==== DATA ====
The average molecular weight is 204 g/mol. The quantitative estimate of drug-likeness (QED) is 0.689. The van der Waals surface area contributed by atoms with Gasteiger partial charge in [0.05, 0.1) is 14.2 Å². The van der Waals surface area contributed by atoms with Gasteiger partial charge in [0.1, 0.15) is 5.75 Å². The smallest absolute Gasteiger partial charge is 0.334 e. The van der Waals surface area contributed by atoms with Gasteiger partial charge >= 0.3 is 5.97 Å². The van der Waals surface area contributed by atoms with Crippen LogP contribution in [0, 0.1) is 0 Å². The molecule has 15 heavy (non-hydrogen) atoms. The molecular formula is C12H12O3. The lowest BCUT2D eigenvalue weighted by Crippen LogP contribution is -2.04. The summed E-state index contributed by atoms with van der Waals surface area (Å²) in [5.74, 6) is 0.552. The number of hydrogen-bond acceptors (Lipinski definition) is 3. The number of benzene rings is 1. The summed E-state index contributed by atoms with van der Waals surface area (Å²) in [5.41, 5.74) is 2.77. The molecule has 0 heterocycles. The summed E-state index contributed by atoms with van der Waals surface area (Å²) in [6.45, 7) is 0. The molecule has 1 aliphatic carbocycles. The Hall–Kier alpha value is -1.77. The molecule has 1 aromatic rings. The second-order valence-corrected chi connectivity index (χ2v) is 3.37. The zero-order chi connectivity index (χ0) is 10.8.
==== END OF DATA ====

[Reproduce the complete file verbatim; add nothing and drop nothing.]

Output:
The average molecular weight is 204 g/mol. The quantitative estimate of drug-likeness (QED) is 0.689. The van der Waals surface area contributed by atoms with Gasteiger partial charge in [0.05, 0.1) is 14.2 Å². The van der Waals surface area contributed by atoms with Gasteiger partial charge in [0.1, 0.15) is 5.75 Å². The smallest absolute Gasteiger partial charge is 0.334 e. The van der Waals surface area contributed by atoms with Gasteiger partial charge >= 0.3 is 5.97 Å². The van der Waals surface area contributed by atoms with Crippen LogP contribution in [0, 0.1) is 0 Å². The molecule has 15 heavy (non-hydrogen) atoms. The molecular formula is C12H12O3. The lowest BCUT2D eigenvalue weighted by Crippen LogP contribution is -2.04. The summed E-state index contributed by atoms with van der Waals surface area (Å²) in [5.74, 6) is 0.552. The number of hydrogen-bond acceptors (Lipinski definition) is 3. The number of benzene rings is 1. The summed E-state index contributed by atoms with van der Waals surface area (Å²) in [5.41, 5.74) is 2.77. The molecule has 0 heterocycles. The summed E-state index contributed by atoms with van der Waals surface area (Å²) in [6.45, 7) is 0. The molecule has 1 aliphatic carbocycles. The Hall–Kier alpha value is -1.77. The molecule has 1 aromatic rings. The second-order valence-corrected chi connectivity index (χ2v) is 3.37. The zero-order chi connectivity index (χ0) is 10.8.